There's always laughter, tears and lots of cookies when Judy Burk and her relatives get together for their annual Christmas cookie-baking bash.

It's an all-day affair, and then some, with cousins, children and even grandchildren getting together to make a cookie Judy Burk, 58, says has been in her family for generations.

And while the cookies are the end result of these marathon sessions - the latest took place Saturday at her uncle's house - the memories and good feelings generated at these events last much longer than the trays and trays of sweet confections that are produced.

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"We have a good old time," said Burk, who works as a home health aide. "We all get there around 9 a.m. We break for lunch. We have wine and subs, and we carry on until we are out of dough. The whole thing usually lasts until 3 or 4 in the afternoon."

Growing up on East Avenue in Vineland, Burk was always close to her extended Italian family.

Her dad, Dante Manaresi, was a hairdresser in Vineland, while her mom, Sue, worked in a local factory that produced paper headrest covers for dentist chairs.

Burk's grandfather lived in a house behind hers. She could get to her cousins' house by walking through their adjoining backyards.

"I didn't necessarily celebrate a lot of holidays with my cousins, but during the summers we were always outside," she said. "We would put on little plays for the neighborhood. I remember me and my cousins Ginger, Beanie and Collette singing 'When the Saints Come Marching In.'"

Back then, the holiday cookie-making was a family affair, with Burk and her sister, Patty, helping their mother and her cousins helping their mother.

"It was just our family, so it wasn't chaotic, but we looked forward to it every year," she said.

"We all had special jobs when it came to making the cookies. As a child my job was eating the raw dough," Burk recalled. Sometimes old habits die hard, and Burk is still known to sample the dough before it enters the oven.

"I catch hell for it now when I do that with everybody around," she said with a laugh.

Burk grew up and married her husband, Fred, who is a planner at Stockton. The pair settled in Mays Landing and over the years, Burk got away from the holiday cookie-baking tradition.

But about a decade ago, Burk was invited to help her cousins, who maintained the tradition, gathering together on a December weekend at the house of Uncle Nick DeBello, 91, for an exercise in group baking.

Everybody still has their own jobs, and the participants are broken down into several work groups, said DeBello's son, also Nick, 64.

"There could be up to 20 people that are there," said the younger DeBello, who works as vice president of quality management systems for Wheaton Industries. "It's a lot of fun. You have music playing. You have one group that is rolling the dough, making the bows, another group is in the kitchen deep frying these things and another group is in the dining room putting them on trays, putting powdered sugar on them."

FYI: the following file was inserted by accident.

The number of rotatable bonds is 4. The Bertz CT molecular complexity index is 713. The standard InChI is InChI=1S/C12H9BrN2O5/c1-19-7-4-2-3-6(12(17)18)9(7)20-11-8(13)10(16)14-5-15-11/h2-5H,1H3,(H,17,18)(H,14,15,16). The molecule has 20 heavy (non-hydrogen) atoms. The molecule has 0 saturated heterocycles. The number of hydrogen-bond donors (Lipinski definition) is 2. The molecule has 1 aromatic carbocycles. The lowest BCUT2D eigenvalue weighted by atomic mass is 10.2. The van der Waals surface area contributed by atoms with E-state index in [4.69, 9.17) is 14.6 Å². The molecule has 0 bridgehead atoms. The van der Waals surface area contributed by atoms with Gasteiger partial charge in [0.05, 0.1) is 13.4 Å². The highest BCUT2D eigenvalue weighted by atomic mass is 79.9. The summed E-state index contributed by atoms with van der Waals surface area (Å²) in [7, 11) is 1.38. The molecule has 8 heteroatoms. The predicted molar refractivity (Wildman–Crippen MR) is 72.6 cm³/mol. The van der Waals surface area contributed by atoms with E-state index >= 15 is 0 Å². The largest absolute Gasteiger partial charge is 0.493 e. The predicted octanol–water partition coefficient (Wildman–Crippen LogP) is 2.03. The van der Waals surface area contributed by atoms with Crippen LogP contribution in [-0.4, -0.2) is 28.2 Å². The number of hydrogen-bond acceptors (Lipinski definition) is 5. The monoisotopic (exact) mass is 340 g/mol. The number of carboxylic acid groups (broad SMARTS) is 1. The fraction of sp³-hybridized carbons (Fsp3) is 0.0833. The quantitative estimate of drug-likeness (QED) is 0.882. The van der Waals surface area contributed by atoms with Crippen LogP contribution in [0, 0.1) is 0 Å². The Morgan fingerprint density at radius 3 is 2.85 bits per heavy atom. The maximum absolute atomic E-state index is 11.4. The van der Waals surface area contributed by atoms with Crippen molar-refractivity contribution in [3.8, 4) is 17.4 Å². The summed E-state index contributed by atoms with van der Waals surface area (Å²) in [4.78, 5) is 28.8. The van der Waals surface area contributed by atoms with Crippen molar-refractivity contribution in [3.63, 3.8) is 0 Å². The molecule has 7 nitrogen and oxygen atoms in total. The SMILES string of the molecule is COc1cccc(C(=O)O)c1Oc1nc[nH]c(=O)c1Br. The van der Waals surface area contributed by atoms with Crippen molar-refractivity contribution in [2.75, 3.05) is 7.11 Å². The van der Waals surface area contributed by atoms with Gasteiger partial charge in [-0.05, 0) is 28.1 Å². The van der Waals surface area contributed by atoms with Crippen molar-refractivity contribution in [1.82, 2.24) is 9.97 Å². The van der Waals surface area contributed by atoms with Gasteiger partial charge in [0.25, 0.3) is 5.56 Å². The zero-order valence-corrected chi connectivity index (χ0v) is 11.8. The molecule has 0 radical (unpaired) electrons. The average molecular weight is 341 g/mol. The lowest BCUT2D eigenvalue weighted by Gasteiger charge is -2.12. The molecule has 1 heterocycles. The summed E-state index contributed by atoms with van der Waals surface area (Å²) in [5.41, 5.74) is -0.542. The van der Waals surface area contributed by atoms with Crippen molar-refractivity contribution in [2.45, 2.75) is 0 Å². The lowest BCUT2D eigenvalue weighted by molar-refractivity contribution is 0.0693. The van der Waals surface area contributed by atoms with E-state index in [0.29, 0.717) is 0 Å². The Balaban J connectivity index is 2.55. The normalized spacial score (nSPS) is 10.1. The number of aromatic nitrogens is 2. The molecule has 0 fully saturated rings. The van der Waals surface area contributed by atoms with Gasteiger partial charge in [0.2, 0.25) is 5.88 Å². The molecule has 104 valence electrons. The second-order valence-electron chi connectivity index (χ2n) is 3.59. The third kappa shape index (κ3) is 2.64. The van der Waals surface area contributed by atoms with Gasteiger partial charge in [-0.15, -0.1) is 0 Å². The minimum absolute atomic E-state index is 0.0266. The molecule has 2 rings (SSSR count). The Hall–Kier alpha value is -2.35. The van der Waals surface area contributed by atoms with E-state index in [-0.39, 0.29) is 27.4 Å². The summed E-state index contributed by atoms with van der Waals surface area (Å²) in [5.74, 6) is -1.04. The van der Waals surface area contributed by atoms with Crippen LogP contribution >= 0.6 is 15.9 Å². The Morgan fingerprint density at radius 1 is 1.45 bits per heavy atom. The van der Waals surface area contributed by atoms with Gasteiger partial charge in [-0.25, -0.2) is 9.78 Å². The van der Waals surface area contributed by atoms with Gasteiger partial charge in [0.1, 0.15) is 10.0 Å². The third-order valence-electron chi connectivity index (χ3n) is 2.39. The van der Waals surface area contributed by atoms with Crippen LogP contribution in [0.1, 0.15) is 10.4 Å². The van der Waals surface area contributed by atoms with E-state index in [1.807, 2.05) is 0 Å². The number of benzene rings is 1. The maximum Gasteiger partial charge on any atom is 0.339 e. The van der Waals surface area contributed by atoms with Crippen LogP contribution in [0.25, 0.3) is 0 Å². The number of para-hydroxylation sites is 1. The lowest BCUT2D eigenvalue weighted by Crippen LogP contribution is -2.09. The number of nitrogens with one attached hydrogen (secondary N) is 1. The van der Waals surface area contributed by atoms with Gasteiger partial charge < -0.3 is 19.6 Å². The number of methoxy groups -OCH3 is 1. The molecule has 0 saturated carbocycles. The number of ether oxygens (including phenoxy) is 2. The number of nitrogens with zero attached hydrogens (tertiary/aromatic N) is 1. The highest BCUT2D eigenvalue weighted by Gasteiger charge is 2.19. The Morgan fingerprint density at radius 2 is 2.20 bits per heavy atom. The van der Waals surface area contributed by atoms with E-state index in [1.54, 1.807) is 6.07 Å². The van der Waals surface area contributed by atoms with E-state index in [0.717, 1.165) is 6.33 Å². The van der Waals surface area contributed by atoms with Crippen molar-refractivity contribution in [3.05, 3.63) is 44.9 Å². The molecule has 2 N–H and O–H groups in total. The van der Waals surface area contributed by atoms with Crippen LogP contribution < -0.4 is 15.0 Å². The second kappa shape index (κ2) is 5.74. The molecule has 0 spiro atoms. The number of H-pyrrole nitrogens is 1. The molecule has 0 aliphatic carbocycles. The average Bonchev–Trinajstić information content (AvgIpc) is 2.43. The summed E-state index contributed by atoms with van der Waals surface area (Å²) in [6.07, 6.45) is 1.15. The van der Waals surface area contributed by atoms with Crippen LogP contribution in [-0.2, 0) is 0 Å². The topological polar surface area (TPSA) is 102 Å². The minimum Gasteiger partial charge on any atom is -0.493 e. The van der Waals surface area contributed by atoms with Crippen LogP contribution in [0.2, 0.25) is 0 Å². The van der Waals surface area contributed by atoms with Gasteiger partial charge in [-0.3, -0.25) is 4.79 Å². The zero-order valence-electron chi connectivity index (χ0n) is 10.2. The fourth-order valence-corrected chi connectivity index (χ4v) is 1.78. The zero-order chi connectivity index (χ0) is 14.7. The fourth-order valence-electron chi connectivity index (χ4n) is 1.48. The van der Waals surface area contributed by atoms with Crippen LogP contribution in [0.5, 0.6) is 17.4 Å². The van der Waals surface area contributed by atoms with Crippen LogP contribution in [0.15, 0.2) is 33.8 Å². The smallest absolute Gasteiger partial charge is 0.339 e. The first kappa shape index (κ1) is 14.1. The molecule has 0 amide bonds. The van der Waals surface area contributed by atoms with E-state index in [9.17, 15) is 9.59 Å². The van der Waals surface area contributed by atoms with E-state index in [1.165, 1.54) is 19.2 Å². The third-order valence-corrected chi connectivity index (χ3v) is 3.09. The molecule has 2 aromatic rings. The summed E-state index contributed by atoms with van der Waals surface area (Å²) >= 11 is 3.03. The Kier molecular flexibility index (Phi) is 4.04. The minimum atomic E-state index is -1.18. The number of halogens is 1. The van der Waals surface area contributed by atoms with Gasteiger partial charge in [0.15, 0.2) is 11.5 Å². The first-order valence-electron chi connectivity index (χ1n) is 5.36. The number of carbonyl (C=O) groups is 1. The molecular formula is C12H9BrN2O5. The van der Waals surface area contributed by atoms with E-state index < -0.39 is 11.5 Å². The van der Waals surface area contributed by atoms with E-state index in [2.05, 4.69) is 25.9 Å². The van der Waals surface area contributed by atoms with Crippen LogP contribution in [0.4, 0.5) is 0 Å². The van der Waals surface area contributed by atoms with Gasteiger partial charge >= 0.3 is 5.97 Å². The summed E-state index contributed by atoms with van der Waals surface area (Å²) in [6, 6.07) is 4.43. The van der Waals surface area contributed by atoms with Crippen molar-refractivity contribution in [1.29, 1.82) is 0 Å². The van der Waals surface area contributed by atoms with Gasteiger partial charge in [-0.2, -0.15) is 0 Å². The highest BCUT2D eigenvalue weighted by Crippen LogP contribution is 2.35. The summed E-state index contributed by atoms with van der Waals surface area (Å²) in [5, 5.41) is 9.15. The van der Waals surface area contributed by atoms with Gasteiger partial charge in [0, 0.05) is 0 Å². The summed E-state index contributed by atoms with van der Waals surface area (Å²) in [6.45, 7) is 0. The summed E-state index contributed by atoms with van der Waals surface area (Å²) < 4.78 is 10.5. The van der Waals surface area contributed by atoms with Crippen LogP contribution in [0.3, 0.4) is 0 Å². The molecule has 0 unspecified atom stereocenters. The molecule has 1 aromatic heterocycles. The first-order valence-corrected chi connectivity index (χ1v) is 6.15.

The event is usually coordinated by Burk's cousin, Mary Ann "Beanie" Bell, 60, of Pitman, who has apparently been a foodie from the get-go. Her father gave her the nickname because of her habit of eating beans from the family garden.

For Bell, the cookie baking is a way of keeping in touch with her past.

"This cookies baking thing has gone on all my life. It is something my mother carried on from her mother. Her sisters would get together to bake," she said.

The cookie making is so important to the family, that even December weather can't cancel a baking session.

"You want to talk about the U.S. mail - neither rain nor snow is going to stop us," said DeBello. In 2009, when a blizzard hit the area on cookie-making day, DeBello and some of the boys in the family got together and cleared out his father's driveway while one of the women went and picked everyone up in her Hummer.

"No one else was out travelling, but we all did," he said.

All that work does bring rewards. Once the baking is done "we go our merry way with our big trays of cookies," Burk said.

She gives some cookies to a cousin who is in an assisted-living facility. Other cookies go to friends.

"It's a way of saying 'Merry Christmas! Get fat!,'" she said.

Fred Burk is a fan of the cookies, too, so his wife makes sure to save at least a few for him.

"I do save some, they are usually gone by the first of the year," she said.

Contact Steven V. Cronin:


Bow Cookies


•6 large eggs

•3 tablespoons of melted shortening

•1 tablespoon vanilla extract

•Pinch of salt

•3 tablespoons sugar

•4 to 5 cups flour (hold out 5th cup, add as needed when kneading)

•1 tablespoon baking powder


Mix all of the ingredients in mixer, holding out 1 cup of flour and adding as needed. Let dough rest.

Cut a piece of dough and roll out thin. Cut in strips approximately 6 inches long by 1-inch wide with pastry wheel. Make a loose tie so it looks like a bow. Deep fry in oil, to a golden brown or when oil stops sizzling. Cool on paper towels. When cool, sprinkle with powdered sugar.

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